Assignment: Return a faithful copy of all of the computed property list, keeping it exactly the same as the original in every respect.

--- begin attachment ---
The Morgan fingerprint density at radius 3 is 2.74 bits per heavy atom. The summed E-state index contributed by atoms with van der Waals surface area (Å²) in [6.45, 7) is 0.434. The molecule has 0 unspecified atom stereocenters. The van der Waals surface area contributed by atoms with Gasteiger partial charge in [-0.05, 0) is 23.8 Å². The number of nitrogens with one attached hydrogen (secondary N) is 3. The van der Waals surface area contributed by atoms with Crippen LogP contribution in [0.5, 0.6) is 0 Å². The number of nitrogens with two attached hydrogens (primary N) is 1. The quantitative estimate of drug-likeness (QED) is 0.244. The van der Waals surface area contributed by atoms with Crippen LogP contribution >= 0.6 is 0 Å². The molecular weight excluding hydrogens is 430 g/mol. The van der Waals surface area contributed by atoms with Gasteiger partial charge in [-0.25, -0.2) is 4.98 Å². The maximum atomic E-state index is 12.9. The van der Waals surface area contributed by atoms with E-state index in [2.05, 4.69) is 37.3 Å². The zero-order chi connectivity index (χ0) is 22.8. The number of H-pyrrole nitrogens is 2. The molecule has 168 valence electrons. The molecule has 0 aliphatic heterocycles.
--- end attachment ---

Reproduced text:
The Morgan fingerprint density at radius 3 is 2.74 bits per heavy atom. The summed E-state index contributed by atoms with van der Waals surface area (Å²) in [6.45, 7) is 0.434. The molecule has 0 unspecified atom stereocenters. The van der Waals surface area contributed by atoms with Gasteiger partial charge in [-0.05, 0) is 23.8 Å². The number of nitrogens with one attached hydrogen (secondary N) is 3. The van der Waals surface area contributed by atoms with Crippen LogP contribution in [0.5, 0.6) is 0 Å². The number of nitrogens with two attached hydrogens (primary N) is 1. The quantitative estimate of drug-likeness (QED) is 0.244. The van der Waals surface area contributed by atoms with Crippen LogP contribution >= 0.6 is 0 Å². The molecular weight excluding hydrogens is 430 g/mol. The van der Waals surface area contributed by atoms with Gasteiger partial charge in [-0.25, -0.2) is 4.98 Å². The maximum atomic E-state index is 12.9. The van der Waals surface area contributed by atoms with E-state index in [2.05, 4.69) is 37.3 Å². The zero-order chi connectivity index (χ0) is 22.8. The number of H-pyrrole nitrogens is 2. The molecule has 168 valence electrons. The molecule has 0 aliphatic heterocycles.